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This is a very old entry — images are small, formatting is off.


Weird Syence

Reviewed Mar. 17, 2009 by Armin

Industry / Entertainment Tags /

Syfy Logo, Before and After

At its Spring upfront — basically when networks present their new programming, sell big chunks of advertising and announce any major changes — the 16-year-old Sci Fi Channel announced that on July 7 it will change its name and identity to Syfy. The reported driving reason for the change was the fact that “Sci Fi” was not something that the channel could own or copyright as it describes a genre that anyone else can use as a descriptor. But by changing its name to something that is phonetically identical yet spelled like a 3-year-old text messaging, it can become wholly ownable and mutated (pun intended) across different ventures like Syfy Games, Syfy Films and Syfy Kids.

By changing the name to Syfy, which remains phonetically identical, the new brand broadens perceptions and embraces a wider and more diverse range of imagination-based entertainment including fantasy, paranormal, reality, mystery, action and adventure, as well as science fiction. It also positions the brand for future growth by creating an ownable trademark that can travel easily with consumers across new media and non-linear digital platforms, new international channels and extend into new business ventures.
Press Release

Here is where things get tricky: Syfy says that they wanted a new name that would broaden the perception of the channel beyond UFOs and Battlestar Galactica and all things Sci Fi (i.e., its intrinsic relation to geeks, dweebs, and spazzes; or Star Trek conventions) but by emphasizing how the new name is exactly like the old name, well, it’s still Sci Fi no matter how you spell it. It’s hard to spin a story both ways: “It’s the same, but different!” The name, apparently, wasn’t easy to come by:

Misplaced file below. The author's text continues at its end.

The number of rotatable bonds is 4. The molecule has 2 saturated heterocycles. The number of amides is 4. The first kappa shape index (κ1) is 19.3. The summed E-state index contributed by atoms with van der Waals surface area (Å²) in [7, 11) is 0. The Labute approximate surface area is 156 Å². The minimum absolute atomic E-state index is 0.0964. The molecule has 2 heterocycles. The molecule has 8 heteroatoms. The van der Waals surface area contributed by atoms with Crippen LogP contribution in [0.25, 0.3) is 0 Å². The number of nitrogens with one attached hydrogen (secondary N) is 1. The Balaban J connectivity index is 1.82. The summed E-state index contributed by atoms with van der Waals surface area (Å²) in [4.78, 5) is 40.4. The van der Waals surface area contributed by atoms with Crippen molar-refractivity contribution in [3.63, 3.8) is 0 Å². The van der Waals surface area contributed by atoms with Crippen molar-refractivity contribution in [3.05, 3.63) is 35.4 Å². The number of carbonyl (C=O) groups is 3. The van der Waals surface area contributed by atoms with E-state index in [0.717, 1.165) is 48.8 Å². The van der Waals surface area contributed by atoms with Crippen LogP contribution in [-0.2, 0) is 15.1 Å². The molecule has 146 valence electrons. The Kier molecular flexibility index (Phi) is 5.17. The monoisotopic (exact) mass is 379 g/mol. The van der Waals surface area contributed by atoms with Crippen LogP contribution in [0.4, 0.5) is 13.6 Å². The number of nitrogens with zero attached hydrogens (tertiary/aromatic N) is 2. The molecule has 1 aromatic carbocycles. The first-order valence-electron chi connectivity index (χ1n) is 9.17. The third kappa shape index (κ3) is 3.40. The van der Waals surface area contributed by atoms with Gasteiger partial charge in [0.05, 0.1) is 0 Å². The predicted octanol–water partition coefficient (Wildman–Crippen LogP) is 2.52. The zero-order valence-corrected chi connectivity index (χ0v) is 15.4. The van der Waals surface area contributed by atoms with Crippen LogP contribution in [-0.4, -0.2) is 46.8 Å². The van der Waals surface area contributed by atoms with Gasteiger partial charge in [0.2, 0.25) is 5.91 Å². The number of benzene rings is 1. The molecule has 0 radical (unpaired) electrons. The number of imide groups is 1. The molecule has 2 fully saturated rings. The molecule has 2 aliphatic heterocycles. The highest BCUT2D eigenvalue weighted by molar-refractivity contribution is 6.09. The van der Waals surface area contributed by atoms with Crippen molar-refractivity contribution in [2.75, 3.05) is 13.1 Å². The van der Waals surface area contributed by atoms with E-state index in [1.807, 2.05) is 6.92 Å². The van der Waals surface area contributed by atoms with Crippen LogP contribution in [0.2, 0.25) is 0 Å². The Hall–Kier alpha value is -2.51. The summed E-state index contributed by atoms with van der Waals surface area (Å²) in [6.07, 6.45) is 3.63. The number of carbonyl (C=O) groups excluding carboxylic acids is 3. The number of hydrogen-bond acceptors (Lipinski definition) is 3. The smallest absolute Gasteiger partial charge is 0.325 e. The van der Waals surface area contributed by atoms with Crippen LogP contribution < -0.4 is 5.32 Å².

The network worked with the branding consultancy Landor Associates and went through about 300 possibilities before selecting Syfy.
TV Week article

So, there is the name issue, where I very much understand the reasoning behind the change: When you can’t own your own brand, you don’t own anything. Landor is credited with the naming, but there is no mention if they did the new wordmark, so I am thinking it was developed by Syfy’s in-house team. Pending any amazing on-air applications this is pretty conservative for such a bold channel with such a great theme. The old Saturn logo is still one of my favorite reductive logos and it behaved amazingly on screen. The new, Chalet-ish wordmark is perhaps as generic as the genre descriptor it was trying to avoid and it is too close for comfort with the Science Channel’s update. But more importantly, the new logo and naming seems like an exercise in stripping away elements, leaving Syfy as an empty shell and removing any sense of mystery the original name conjured.

Thanks to Jon Selikoff for first tip (and, man, were there many).



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UnderConsideration is a graphic design firm generating its own projects, initiatives, and content while taking on limited client work. Run by Bryony Gomez-Palacio and Armin Vit in Bloomington, IN.

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